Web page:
What (with justification) is a valid post-hoc for a two-way ANOVA main effect, if no interaction is present?

Example two-way fixed effect ANOVA:

> aov.example <- aov(Response ~ IV1 * IV2, data=data)
> summary(aov.example)

              Df Sum Sq Mean Sq F value   Pr(>F)   
IV1            1  13.10  13.099  0.7222 0.40547  
IV2            4 315.56  78.891  4.3498 0.01081 *
IV1:IV2        4 141.00  35.251  1.9436 0.14240  
Residuals     20 362.74  18.137          
Signif. codes:  0 ‘***’ 0.001 ‘**’ 0.01 ‘*’ 0.05 ‘.’ 0.1 ‘ ’ 1 

I see a few general options, but I'm unsure which is most appropriate:

  1. Post-hoc with a multiple comparison test using two-way model

    > TukeyHSD(aov.example, which="IV2")
    Tukey multiple comparisons of means
       95% family-wise confidence level
    Fit: aov(formula = Response ~ IV1 * IV2, data = data)
                   diff        lwr        upr     p adj
    B-A      -2.1485711  -9.506162  5.2090200 0.9031415
    C-A      -2.3382727  -9.695864  5.0193184 0.8733517
    D-A       1.4732257  -5.884365  8.8308168 0.9735981
    E-A      -8.0515205 -15.409112 -0.6939294 0.0277241
    C-B      -0.1897016  -7.547293  7.1678895 0.9999912
    D-B       3.6217968  -3.735794 10.9793879 0.5905067
    E-B      -5.9029494 -13.260541  1.4546416 0.1559460
    D-C       3.8114984  -3.546093 11.1690895 0.5439632
    E-C      -5.7132478 -13.070839  1.6443432 0.1785266
    E-D      -9.5247462 -16.882337 -2.1671552 0.0074740
  2. Post-hoc with a multiple comparison test using one-way model

    > TukeyHSD(aov(Response ~ IV2, data=data))
    Tukey multiple comparisons of means
       95% family-wise confidence level
    Fit: aov(formula = Response ~ IV2, data = data)
                   diff        lwr        upr     p adj
    B-A      -2.1485711  -9.858179  5.5610365 0.9224401
    C-A      -2.3382727 -10.047880  5.3713349 0.8976378
    D-A       1.4732257  -6.236382  9.1828333 0.9794638
    E-A      -8.0515205 -15.761128 -0.3419130 0.0375667
    C-B      -0.1897016  -7.899309  7.5199060 0.9999933
    D-B       3.6217968  -4.087811 11.3314044 0.6456949
    E-B      -5.9029494 -13.612557  1.8066581 0.1951992
    D-C       3.8114984  -3.898109 11.5211060 0.6014671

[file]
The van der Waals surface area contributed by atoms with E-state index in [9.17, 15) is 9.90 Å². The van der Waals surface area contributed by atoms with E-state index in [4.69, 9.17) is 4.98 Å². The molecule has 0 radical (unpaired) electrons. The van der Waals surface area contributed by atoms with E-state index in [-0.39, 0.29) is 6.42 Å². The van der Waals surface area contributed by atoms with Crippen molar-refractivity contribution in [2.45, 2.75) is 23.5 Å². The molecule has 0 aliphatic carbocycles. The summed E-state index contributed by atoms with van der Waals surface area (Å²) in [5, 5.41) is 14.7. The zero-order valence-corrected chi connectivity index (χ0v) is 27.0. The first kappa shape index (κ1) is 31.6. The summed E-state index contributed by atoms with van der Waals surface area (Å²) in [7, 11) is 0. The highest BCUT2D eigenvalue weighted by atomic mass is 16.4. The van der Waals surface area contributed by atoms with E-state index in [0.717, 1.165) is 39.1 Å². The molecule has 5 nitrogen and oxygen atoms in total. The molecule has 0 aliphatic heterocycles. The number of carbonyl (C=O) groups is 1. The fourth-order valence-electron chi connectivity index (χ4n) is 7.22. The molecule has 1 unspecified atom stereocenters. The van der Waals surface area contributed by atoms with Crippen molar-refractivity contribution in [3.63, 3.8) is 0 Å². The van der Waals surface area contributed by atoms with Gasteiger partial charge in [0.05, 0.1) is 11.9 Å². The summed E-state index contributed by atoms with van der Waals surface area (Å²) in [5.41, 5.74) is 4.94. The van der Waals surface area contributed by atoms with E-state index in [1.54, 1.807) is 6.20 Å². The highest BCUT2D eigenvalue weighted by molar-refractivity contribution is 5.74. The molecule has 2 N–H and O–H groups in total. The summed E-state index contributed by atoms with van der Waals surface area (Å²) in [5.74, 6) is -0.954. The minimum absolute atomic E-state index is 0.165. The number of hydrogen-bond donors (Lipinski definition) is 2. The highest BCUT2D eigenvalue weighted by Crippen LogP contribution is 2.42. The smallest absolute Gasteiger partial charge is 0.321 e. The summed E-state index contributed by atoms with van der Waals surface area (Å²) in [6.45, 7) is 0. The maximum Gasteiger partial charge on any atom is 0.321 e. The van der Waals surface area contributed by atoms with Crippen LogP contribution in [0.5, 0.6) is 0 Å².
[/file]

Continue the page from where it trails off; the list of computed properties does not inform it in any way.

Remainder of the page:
E-C      -5.7132478 -13.422855  1.9963597 0.2212053
    E-D      -9.5247462 -17.234354 -1.8151387 0.0102178

    Overall, in this example the significant comparisons do not change, but the adjusted p-values are lower using the two-way ANOVA model. Which is most appropriate for a two-way main effect post-hoc?

  3. Post-hoc with subset levels of other independent variable

I'm pretty sure this is not valid, given the lack of any effect across the other independent variable. However, when one level of IV1 has larger effects between levels in IV2 compared to other IV1 levels, wouldn't this strongly skew the overall analysis? In other words, even though overall there is a main effect, could this effect not be significant in the the other level of IV1?

    > aov.level1 <- aov(Response ~ IV2, data=data[1:15,])
    > summary(aov.level1)

                Df Sum Sq Mean Sq F value  Pr(>F)  
    IV2          4 334.55  83.639  3.8413 0.03837 *
    Residuals   10 217.74  21.774                  

    > aov.level2 <- aov(Response ~ IV2, data=data[16:30,])
    > summary(aov.level2)

                Df Sum Sq Mean Sq F value Pr(>F)  
    IV2          4 122.01  30.503  2.1037 0.1551
    Residuals   10 145.00  14.500 

Level 1 of IV1 has a significant IV2 main effect, but Level 2 does not. There are also differences in significant multiple comparisons. My concern is that I'm committing a Type I error using the previous two methods.

    > TukeyHSD(aov.level1)

    Tukey multiple comparisons of means
        95% family-wise confidence level

    Fit: aov(formula = Response ~ IV2, data = data[1:15, ])

                     diff        lwr         upr     p adj
    B-A       -7.86237771 -20.401217  4.67646157 0.3054028
    C-A       -7.90634218 -20.445181  4.63249709 0.3008150
    D-A       -0.94962690 -13.488466 11.58921237 0.9989922
    E-A      -12.55848654 -25.097326 -0.01964727 0.0496014
    C-B       -0.04396448 -12.582804 12.49487479 1.0000000
    D-B        6.91275080  -5.626088 19.45159008 0.4167559
    E-B       -4.69610883 -17.234948  7.84273044 0.7342625
    D-C        6.95671528  -5.582124 19.49555455 0.4111062
    E-C       -4.65214436 -17.190984  7.88669492 0.7404793
    E-D      -11.60885964 -24.147699  0.92997964 0.0729541

    > TukeyHSD(aov.level2)

    Tukey multiple comparisons of means
        95% family-wise confidence level

    Fit: aov(formula = Response ~ IV2, data = data[16:30, ])

                   diff        lwr       upr     p adj
    B-A       3.5652355  -6.667185 13.797656 0.7795224
    C-A       3.2297968  -7.002624 13.462218 0.8321507
    D-A       3.8960783  -6.336343 14.128499 0.7231230
    E-A      -3.5445545 -13.776975  6.687866 0.7829174
    C-B      -0.3354387 -10.567860  9.896982 0.9999634
    D-B       0.3308428  -9.901578 10.563264 0.9999654
    E-B      -7.1097900 -17.342211  3.122631 0.2257310
    D-C       0.6662815  -9.566139 10.898702 0.9994435
    E-C      -6.7743513 -17.006772  3.458070 0.2618999
    E-D      -7.4406328 -17.673054  2.791788 0.1942037

This post has some relevant information.

  • 2
    $\begingroup$ +1, for a question that I think is important, and clearly & fully stated. One thing I will say right off is that, re #3, if you are finding differences in the pattern of results across the two different levels of IV1, you probably have a type II error in finding the interaction 'non-significant'. Either the pattern is the same at both levels of IV1, or the interaction obtains. $\endgroup$ Commented May 17, 2012 at 14:57
  • $\begingroup$ No, because the interaction tests whether the differences in the pattern are different, which is what you want to know. Simply finding significant effects in one case and not in another (even if direction is changed) is not sufficient to test whether the two cases are different. The interaction does address that. Although, depending on how one interprets Type II error I'm not arguing there's none here... since they almost always exist when we don't reject null. $\endgroup$